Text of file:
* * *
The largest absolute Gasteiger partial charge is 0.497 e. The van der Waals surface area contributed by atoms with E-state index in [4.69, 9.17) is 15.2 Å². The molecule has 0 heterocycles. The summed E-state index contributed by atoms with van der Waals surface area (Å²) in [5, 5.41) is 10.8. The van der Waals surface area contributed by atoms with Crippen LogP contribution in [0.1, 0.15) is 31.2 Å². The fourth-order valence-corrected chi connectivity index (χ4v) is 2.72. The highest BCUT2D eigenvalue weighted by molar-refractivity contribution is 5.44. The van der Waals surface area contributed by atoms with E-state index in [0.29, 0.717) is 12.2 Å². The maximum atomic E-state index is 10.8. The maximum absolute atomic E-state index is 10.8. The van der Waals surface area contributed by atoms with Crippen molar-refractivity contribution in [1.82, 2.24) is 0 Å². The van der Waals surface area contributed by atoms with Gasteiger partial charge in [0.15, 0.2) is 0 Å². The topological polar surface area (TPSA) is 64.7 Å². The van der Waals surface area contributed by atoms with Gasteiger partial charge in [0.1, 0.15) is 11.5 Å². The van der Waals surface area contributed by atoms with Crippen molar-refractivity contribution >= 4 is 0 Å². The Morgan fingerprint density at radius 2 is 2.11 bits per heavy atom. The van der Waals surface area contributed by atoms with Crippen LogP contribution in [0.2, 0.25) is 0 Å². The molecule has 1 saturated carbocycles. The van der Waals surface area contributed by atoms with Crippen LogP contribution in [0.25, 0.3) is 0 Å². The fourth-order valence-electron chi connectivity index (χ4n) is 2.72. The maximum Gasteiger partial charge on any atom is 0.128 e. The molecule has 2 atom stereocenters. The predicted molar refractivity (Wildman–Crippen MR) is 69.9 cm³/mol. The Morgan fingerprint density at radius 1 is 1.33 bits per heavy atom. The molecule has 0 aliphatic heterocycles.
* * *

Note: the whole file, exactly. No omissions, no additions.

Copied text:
The largest absolute Gasteiger partial charge is 0.497 e. The van der Waals surface area contributed by atoms with E-state index in [4.69, 9.17) is 15.2 Å². The molecule has 0 heterocycles. The summed E-state index contributed by atoms with van der Waals surface area (Å²) in [5, 5.41) is 10.8. The van der Waals surface area contributed by atoms with Crippen LogP contribution in [0.1, 0.15) is 31.2 Å². The fourth-order valence-corrected chi connectivity index (χ4v) is 2.72. The highest BCUT2D eigenvalue weighted by molar-refractivity contribution is 5.44. The van der Waals surface area contributed by atoms with E-state index in [0.29, 0.717) is 12.2 Å². The maximum atomic E-state index is 10.8. The maximum absolute atomic E-state index is 10.8. The van der Waals surface area contributed by atoms with Crippen molar-refractivity contribution in [1.82, 2.24) is 0 Å². The van der Waals surface area contributed by atoms with Gasteiger partial charge in [0.15, 0.2) is 0 Å². The topological polar surface area (TPSA) is 64.7 Å². The van der Waals surface area contributed by atoms with Gasteiger partial charge in [0.1, 0.15) is 11.5 Å². The van der Waals surface area contributed by atoms with Crippen molar-refractivity contribution >= 4 is 0 Å². The Morgan fingerprint density at radius 2 is 2.11 bits per heavy atom. The van der Waals surface area contributed by atoms with Crippen LogP contribution in [0.2, 0.25) is 0 Å². The molecule has 1 saturated carbocycles. The van der Waals surface area contributed by atoms with Crippen LogP contribution in [0.25, 0.3) is 0 Å². The fourth-order valence-electron chi connectivity index (χ4n) is 2.72. The maximum Gasteiger partial charge on any atom is 0.128 e. The molecule has 2 atom stereocenters. The predicted molar refractivity (Wildman–Crippen MR) is 69.9 cm³/mol. The Morgan fingerprint density at radius 1 is 1.33 bits per heavy atom. The molecule has 0 aliphatic heterocycles.